3. This court first had to resolve an issue of attorney-client conflict of interest prior to determining whether it could decide this appeal. Counsel for D.A.N. represented Eagle Bank in two foreclosure cases pending in the Superior Court. Due to a merger of Eagle Bank and Webster Bank effective April 15, 1998, defense counsel now represents Webster Bank in the aforementioned foreclosure cases. This court, after a hearing on September 14, 1998, on the conflict of interest, secured waivers of the potential conflict from D.A.N., Webster and Wilshire Funding Corporation.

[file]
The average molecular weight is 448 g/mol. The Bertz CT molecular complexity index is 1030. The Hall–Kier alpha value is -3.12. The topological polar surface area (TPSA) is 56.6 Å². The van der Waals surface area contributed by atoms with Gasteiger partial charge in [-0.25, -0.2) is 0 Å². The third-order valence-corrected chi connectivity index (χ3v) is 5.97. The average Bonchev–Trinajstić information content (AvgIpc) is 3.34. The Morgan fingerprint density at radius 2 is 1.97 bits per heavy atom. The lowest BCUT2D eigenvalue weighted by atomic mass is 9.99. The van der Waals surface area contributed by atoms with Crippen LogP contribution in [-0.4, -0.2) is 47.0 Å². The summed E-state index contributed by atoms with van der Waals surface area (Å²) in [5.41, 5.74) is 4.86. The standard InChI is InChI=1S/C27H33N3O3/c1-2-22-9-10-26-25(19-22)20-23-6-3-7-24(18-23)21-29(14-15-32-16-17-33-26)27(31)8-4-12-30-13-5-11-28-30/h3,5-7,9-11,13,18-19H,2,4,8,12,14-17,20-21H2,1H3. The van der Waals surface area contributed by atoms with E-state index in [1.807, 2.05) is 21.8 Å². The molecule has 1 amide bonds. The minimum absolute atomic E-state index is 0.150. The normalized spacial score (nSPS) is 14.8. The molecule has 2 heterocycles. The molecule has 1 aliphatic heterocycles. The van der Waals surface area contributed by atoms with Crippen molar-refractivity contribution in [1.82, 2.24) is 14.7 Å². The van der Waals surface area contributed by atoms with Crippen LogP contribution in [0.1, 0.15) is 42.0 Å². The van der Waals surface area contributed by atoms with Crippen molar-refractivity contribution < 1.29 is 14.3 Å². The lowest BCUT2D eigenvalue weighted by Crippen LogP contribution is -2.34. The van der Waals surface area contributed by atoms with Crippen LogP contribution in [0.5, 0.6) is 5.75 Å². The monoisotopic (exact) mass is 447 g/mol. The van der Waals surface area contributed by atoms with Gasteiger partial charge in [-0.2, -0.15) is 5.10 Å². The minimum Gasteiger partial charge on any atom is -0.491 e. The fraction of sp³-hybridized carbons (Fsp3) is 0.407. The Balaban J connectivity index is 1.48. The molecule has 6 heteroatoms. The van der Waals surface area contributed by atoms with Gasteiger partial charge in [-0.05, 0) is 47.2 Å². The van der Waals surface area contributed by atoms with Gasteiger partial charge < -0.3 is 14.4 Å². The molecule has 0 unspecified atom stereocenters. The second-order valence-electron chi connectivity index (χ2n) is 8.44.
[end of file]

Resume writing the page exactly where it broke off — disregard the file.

4. The following colloquy took place during voir dire:“[Defense Counsel]: You were not present at the signing of the note, were you?“[Siedlarz-Jones]: No, I was not.“[Defense Counsel]: And how is it that you claim to have become familiar with the signature of Mr. Flanagan?“[Siedlarz-Jones]: We have a-two documents actually that have a notary authentication that is his signature and they all are the same signature.”